ST. PAUL, Minn. — Teachers in the Minneapolis School District walked off the job on Tuesday in a dispute over wages, class sizes and mental health support for students, at least temporarily pausing classes for about 29,000 students in one of Minnesota’s largest school districts.
Union members said they could not reach agreement on wages, especially a “living wage” for education support professionals, as well as caps on class sizes and more mental health services for students.
“We are going on strike… for the safe and stable schools our students deserve,” Greta Cunningham, president of the teachers’ chapter of the Minneapolis Federation of Teachers, said Monday.
The school district called the news “disappointing” but pledged to “remain at the mediation table non-stop in an effort to reduce the length and impact of this strike.”
Teachers in the St. Paul School District, with about 34,000 students, announced a tentative agreement late Monday night to avert a strike that had also been scheduled to start Tuesday.
Union officials in both cities said the issues were largely the same. The St. Paul teachers union said their tentative agreement — subject to approval by members — includes maintaining caps on class sizes, increased mental health supports and pay increases.
“This agreement could have been reached much earlier. It shouldn’t have taken a strike vote, but we got there,” local union President Leah VanDassor said in an announcement of the deal.
st. Paul Superintendent Joe Gothard said the agreements were fair while working within the district’s budget limitations.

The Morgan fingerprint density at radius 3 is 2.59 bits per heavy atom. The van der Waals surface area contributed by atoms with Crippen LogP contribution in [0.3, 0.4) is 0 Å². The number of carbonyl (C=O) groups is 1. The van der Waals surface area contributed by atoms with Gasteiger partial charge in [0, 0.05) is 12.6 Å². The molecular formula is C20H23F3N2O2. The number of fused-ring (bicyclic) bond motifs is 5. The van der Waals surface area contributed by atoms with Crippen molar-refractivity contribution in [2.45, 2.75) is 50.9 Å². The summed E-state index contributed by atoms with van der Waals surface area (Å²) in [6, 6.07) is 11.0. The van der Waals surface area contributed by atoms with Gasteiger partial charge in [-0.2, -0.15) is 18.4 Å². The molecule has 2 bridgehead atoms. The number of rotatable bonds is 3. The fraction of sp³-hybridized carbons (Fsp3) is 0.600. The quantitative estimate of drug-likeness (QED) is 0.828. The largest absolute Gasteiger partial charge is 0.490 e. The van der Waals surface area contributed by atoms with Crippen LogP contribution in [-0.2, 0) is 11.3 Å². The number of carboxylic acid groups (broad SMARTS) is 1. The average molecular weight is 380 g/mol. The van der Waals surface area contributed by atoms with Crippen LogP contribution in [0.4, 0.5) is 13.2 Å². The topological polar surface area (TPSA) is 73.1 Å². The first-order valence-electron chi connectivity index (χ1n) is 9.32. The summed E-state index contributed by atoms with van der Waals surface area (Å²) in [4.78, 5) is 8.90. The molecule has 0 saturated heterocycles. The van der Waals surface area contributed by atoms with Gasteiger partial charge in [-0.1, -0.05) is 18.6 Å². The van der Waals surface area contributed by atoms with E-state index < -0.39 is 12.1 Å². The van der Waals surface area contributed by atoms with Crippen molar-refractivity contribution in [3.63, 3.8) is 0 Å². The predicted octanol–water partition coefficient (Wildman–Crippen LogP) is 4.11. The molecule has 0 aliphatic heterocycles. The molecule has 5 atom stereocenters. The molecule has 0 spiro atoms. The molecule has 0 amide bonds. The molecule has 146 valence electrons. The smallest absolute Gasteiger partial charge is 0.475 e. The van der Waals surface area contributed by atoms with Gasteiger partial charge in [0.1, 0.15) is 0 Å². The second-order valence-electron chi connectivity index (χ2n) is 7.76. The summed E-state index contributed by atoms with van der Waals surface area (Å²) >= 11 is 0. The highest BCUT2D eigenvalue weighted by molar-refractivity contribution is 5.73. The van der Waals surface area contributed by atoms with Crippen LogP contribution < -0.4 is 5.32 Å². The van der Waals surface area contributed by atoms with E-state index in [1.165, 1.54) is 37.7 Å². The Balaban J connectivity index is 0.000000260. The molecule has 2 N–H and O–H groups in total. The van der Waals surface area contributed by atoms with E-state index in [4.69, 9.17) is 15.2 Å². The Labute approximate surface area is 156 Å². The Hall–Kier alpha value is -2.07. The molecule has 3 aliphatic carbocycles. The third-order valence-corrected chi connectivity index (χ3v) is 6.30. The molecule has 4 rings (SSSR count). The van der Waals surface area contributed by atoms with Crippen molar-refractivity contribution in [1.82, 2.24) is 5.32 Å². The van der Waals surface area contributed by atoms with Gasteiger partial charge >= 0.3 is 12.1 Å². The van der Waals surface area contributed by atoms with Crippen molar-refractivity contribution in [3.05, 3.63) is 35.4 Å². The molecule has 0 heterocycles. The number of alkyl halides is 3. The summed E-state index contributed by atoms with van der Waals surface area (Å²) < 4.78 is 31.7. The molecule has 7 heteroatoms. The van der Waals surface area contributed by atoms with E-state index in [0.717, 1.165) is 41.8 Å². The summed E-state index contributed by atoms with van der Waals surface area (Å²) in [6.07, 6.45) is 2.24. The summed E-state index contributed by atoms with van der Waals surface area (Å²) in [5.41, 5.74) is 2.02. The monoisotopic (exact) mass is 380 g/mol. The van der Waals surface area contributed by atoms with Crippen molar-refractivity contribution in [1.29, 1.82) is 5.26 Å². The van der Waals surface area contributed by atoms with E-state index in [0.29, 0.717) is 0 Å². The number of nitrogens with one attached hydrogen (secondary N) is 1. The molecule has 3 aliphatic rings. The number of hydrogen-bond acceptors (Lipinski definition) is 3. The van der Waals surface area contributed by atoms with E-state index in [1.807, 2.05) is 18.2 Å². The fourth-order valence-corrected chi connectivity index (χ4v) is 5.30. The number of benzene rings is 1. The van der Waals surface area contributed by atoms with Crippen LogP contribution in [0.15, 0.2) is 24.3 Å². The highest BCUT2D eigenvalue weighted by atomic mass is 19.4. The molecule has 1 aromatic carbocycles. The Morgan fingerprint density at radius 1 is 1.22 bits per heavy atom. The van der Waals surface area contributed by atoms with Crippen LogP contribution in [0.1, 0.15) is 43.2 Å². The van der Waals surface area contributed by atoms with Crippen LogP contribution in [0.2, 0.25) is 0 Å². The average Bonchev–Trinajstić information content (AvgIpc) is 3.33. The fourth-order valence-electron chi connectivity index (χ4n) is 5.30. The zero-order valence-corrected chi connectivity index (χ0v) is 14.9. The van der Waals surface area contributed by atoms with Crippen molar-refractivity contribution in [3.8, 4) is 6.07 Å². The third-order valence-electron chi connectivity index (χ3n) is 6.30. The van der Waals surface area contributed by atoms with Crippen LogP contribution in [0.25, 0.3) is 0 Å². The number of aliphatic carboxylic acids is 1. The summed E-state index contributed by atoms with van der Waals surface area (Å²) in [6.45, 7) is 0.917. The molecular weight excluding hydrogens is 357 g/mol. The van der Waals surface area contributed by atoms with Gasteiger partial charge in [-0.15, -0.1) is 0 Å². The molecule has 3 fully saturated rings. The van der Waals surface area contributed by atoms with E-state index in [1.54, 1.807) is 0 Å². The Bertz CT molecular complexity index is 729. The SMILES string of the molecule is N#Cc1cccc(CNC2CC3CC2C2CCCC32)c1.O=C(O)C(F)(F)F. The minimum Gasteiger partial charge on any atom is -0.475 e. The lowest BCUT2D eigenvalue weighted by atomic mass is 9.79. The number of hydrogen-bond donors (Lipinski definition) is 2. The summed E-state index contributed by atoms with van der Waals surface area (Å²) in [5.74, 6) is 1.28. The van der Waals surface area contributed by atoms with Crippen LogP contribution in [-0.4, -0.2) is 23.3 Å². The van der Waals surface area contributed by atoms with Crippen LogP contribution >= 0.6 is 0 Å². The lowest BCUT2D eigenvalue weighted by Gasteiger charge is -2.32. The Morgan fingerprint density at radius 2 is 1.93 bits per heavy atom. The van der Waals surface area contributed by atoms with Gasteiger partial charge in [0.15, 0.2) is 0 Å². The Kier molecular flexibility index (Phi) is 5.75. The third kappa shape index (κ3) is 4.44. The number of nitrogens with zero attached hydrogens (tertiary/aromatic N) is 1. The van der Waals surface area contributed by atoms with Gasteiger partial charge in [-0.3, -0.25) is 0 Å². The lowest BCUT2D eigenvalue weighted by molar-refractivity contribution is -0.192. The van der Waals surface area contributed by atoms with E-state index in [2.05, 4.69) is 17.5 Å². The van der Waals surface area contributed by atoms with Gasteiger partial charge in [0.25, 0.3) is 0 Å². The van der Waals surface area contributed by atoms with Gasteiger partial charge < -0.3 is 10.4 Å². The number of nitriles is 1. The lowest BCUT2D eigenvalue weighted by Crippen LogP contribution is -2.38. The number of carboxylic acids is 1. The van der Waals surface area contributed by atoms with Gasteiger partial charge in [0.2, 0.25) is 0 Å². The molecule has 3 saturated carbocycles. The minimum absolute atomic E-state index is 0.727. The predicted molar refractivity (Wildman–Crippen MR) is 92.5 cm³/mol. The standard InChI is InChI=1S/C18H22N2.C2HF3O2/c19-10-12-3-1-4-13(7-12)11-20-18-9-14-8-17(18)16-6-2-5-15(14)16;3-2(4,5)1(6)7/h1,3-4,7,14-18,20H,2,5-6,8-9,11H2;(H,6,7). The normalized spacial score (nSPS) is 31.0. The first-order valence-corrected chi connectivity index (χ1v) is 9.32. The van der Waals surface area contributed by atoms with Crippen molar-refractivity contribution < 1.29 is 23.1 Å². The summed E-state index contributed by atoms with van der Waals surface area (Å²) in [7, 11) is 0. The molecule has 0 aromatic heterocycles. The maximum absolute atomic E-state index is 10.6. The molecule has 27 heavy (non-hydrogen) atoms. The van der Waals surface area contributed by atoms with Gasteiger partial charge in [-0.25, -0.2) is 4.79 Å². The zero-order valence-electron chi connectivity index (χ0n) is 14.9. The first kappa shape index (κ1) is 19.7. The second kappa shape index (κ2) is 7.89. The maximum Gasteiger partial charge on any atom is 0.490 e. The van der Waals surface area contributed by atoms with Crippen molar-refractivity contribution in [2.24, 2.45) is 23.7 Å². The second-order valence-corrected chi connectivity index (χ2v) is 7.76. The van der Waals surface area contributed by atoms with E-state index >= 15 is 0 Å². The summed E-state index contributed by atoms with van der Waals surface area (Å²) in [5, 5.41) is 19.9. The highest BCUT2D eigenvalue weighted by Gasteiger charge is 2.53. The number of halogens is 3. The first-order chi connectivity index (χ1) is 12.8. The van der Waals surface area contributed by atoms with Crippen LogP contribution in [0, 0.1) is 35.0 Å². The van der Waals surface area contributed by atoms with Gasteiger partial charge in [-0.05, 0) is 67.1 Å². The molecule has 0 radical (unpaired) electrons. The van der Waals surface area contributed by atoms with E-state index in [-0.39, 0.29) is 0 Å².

State mediators sought to facilitate the negotiations between administrators and union leaders in both districts. The Minneapolis School District had said virtually all classes would be canceled with the strike, though some services and school sports would continue.
National labor leaders say teachers and support staff across the country are experiencing the same sorts of overload and burnout challenges due to the COVID-19 pandemic, but no other large districts were on the verge of a strike. School district officials have said they’re already facing budget shortfalls due to enrollment losses stemming from the pandemic and can’t spend money they don’t have.
The possibility of a strike earlier weighed on parents already stretched by the disruption of the pandemic.
Erin Zielinski’s daughter, Sybil, is a first-grader at Armatage Community School in southwest Minneapolis. She and her husband support the teachers, though she said she worries whether the union’s requests are sustainable.
Zielinski said her family is fortunate. She and her husband can count on support from their parents during a strike, and while he has had to return to the office, she still has some flexibility to work remotely. Her plan if teachers strike? “Survival,” she said and laughed.
“You kind of become immune to it, between distance learning, and home school, it’s now a way of life, unfortunately,” she said. “My husband and I will piece it together.”
For St. Paul schools, Gothard outlined the proposals in a statement Sunday night, saying the district offered to add language to the contract to keep average class sizes at their current levels, hire an additional four school psychologists, one-time cash payment of $2,000 for every union employee using federal stimulus funds, and to increase pay for the lowest-paid educational assistants.
“This comprehensive settlement offer addresses the union’s priorities, does not add to the projected $42 million budget shortfall next year, and most importantly, keeps our students, teachers and staff in the classroom,” Gothard wrote.
Minneapolis has about 3,265 teachers, while St. Paul has roughly 3,250 educators. The average annual salary for St. Paul teachers is more than $85,000, while it’s more than $71,000 in Minneapolis. However, the districts also employ hundreds of lower-paid support staffers who often say they don’t earn a living wage, and those workers have been a major focus of the talks.
Associated Press writer Doug Glass contributed from Minneapolis.
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